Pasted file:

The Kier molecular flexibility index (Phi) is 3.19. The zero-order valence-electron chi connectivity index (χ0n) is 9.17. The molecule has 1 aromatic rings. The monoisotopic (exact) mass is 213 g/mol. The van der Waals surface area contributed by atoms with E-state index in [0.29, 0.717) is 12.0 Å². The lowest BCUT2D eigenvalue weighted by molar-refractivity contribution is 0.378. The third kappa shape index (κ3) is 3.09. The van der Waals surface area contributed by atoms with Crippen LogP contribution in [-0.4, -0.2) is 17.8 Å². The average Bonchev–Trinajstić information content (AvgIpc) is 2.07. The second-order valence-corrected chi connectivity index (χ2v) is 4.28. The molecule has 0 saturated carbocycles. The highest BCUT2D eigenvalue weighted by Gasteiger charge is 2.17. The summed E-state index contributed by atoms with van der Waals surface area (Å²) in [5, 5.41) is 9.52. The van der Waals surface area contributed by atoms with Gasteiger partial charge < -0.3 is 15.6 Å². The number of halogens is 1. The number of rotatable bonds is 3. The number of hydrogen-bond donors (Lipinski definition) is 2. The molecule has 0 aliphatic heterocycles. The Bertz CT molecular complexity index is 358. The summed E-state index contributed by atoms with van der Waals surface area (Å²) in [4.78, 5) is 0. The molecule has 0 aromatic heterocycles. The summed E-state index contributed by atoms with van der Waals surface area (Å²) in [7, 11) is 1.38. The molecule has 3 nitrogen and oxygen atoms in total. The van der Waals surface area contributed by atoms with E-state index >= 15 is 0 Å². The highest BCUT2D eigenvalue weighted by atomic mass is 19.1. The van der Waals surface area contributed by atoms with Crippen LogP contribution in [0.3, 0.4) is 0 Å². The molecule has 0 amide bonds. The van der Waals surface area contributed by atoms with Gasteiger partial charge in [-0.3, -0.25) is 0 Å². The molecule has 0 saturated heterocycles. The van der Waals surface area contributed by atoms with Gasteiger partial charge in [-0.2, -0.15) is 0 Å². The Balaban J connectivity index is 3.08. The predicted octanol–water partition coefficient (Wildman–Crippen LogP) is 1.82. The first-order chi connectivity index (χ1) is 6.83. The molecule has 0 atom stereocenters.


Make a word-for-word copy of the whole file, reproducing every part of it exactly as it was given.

The Kier molecular flexibility index (Phi) is 3.19. The zero-order valence-electron chi connectivity index (χ0n) is 9.17. The molecule has 1 aromatic rings. The monoisotopic (exact) mass is 213 g/mol. The van der Waals surface area contributed by atoms with E-state index in [0.29, 0.717) is 12.0 Å². The lowest BCUT2D eigenvalue weighted by molar-refractivity contribution is 0.378. The third kappa shape index (κ3) is 3.09. The van der Waals surface area contributed by atoms with Crippen LogP contribution in [-0.4, -0.2) is 17.8 Å². The average Bonchev–Trinajstić information content (AvgIpc) is 2.07. The second-order valence-corrected chi connectivity index (χ2v) is 4.28. The molecule has 0 saturated carbocycles. The highest BCUT2D eigenvalue weighted by Gasteiger charge is 2.17. The summed E-state index contributed by atoms with van der Waals surface area (Å²) in [5, 5.41) is 9.52. The van der Waals surface area contributed by atoms with Gasteiger partial charge < -0.3 is 15.6 Å². The number of halogens is 1. The number of rotatable bonds is 3. The number of hydrogen-bond donors (Lipinski definition) is 2. The molecule has 0 aliphatic heterocycles. The Bertz CT molecular complexity index is 358. The summed E-state index contributed by atoms with van der Waals surface area (Å²) in [4.78, 5) is 0. The molecule has 0 aromatic heterocycles. The summed E-state index contributed by atoms with van der Waals surface area (Å²) in [7, 11) is 1.38. The molecule has 3 nitrogen and oxygen atoms in total. The van der Waals surface area contributed by atoms with E-state index >= 15 is 0 Å². The highest BCUT2D eigenvalue weighted by atomic mass is 19.1. The van der Waals surface area contributed by atoms with Crippen LogP contribution in [0.3, 0.4) is 0 Å². The molecule has 0 amide bonds. The van der Waals surface area contributed by atoms with Gasteiger partial charge in [-0.3, -0.25) is 0 Å². The molecule has 0 saturated heterocycles. The van der Waals surface area contributed by atoms with Gasteiger partial charge in [-0.2, -0.15) is 0 Å². The Balaban J connectivity index is 3.08. The predicted octanol–water partition coefficient (Wildman–Crippen LogP) is 1.82. The first-order chi connectivity index (χ1) is 6.83. The molecule has 0 atom stereocenters.